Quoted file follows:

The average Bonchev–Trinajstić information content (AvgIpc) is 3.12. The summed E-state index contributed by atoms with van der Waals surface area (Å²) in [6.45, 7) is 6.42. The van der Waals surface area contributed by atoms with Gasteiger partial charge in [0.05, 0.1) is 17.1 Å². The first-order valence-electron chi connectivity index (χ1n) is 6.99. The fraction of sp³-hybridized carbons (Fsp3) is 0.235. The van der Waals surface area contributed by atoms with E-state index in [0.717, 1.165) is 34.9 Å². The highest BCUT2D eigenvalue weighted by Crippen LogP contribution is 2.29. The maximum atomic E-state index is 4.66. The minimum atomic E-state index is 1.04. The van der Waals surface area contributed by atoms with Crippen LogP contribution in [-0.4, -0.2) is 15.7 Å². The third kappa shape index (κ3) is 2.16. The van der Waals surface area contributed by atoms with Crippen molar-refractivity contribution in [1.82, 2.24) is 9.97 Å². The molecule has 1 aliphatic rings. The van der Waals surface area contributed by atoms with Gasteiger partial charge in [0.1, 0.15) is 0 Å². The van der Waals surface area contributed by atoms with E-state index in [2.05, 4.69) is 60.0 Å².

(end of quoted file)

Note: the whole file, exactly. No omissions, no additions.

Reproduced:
The average Bonchev–Trinajstić information content (AvgIpc) is 3.12. The summed E-state index contributed by atoms with van der Waals surface area (Å²) in [6.45, 7) is 6.42. The van der Waals surface area contributed by atoms with Gasteiger partial charge in [0.05, 0.1) is 17.1 Å². The first-order valence-electron chi connectivity index (χ1n) is 6.99. The fraction of sp³-hybridized carbons (Fsp3) is 0.235. The van der Waals surface area contributed by atoms with E-state index in [0.717, 1.165) is 34.9 Å². The highest BCUT2D eigenvalue weighted by Crippen LogP contribution is 2.29. The maximum atomic E-state index is 4.66. The minimum atomic E-state index is 1.04. The van der Waals surface area contributed by atoms with Crippen LogP contribution in [-0.4, -0.2) is 15.7 Å². The third kappa shape index (κ3) is 2.16. The van der Waals surface area contributed by atoms with Crippen molar-refractivity contribution in [1.82, 2.24) is 9.97 Å². The molecule has 1 aliphatic rings. The van der Waals surface area contributed by atoms with Gasteiger partial charge in [0.1, 0.15) is 0 Å². The van der Waals surface area contributed by atoms with E-state index in [2.05, 4.69) is 60.0 Å².